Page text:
Reaching for the Invisible God (by Philip Yancey)

It's only in the past ten years or so that I've started reading books by the American Christian writer Philip Yancey. I love his style, his honesty, and his thought-provoking reflections about some difficult topics. And now I'm gradually re-reading my way through them.

I first read 'Reaching for the Invisible God' early in 2005. The subtitle, 'What can we expect to find?' is what the book is about, in a nutshell. How, Yancey asks, can Christians possibly talk about having a personal relationship with Somebody we can't see, hear, or touch? It's a question that tends to be avoided by those of us who consider we have such a relationship, and asked with some ridicule by many who don't.

I have to admit, the first half of the book didn't really grab me this time, although I very much enjoyed it five and a half years ago. It covers topics such as faith and doubt, what we mean by personality, what we might expect from God - assuming He exists - and some of the mistaken views that abound. There are some interesting anecdotes, and the writing style is always clear and thoughtful, but I didn't find myself inspired or enthused, or even surprised by anything new. I don't know if this is because I've moved on in the past five years, or slipped back; but for a few days it was a struggle to read even half a chapter in the mornings.

However, by the time I was half way through, I was thoroughly enjoying this book again. I was particularly taken with the section on relating to God in the 'desert', and then subsequent chapters about our relating to each other and to God as child, adult and parent of children. I enjoyed the second half of the book so much that I'd still rate this as one of my favourites, albeit with a slow-moving start.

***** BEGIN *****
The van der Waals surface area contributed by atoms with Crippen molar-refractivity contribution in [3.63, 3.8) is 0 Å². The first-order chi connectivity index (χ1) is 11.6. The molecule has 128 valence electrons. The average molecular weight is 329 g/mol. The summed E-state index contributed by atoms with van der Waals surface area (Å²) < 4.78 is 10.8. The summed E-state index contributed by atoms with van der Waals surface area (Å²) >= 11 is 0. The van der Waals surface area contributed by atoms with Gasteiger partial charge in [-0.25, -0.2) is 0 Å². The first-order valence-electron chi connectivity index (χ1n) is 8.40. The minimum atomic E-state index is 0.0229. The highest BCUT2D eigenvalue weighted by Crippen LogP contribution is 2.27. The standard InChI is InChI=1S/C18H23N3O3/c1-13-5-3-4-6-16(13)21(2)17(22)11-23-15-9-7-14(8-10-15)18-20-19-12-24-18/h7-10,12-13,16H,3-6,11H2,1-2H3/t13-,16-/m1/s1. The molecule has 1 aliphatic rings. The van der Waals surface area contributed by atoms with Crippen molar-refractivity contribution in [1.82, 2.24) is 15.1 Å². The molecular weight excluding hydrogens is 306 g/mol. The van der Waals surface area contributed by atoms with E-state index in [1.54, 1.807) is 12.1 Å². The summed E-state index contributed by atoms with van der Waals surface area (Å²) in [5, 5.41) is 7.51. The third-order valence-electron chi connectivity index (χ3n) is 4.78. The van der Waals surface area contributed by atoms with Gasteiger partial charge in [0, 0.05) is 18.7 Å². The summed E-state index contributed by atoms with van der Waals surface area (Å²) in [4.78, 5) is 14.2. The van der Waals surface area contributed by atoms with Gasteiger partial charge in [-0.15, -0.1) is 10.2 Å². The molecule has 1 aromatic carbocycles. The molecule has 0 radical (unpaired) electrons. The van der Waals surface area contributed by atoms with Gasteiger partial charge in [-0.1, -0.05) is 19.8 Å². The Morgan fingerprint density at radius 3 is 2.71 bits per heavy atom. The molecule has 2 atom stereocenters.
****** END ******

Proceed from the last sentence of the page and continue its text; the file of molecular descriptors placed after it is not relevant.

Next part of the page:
If I have one slight niggle with Yancey's writing, it's that he appears to have a problem using pronouns for God. Perhaps he - or his publisher - is unsure whether to use a capital letter for such pronouns, and so avoids the problem by simply repeating the name 'God' even when a pronoun would make the paragraph easier to read.

I wondered if Yancey also had a problem with the convention of using a male pronoun, since we have no gender-neutral ones in the English language; but in one of the later chapters I was jolted out of this possibility by a single use of 'He', referring to God. It was as the first word of a sentence, thus had a capital letter for that reason.

It's such a minor detail that I don't, in general, worry about it; but for some reason I found it somewhat distracting in this book, spotting so many places where another writer would have put 'he', 'him' or 'his' (with or without a capital H). It would be interesting to know the real reason, and whether or not this has ever disturbed anyone else.

Nonetheless, highly recommended to anyone wanting a thoughtful and well-written book about our search for the invisible God of Christian beliefs.

Review copyright Sue's Book Reviews, 18th October 2010

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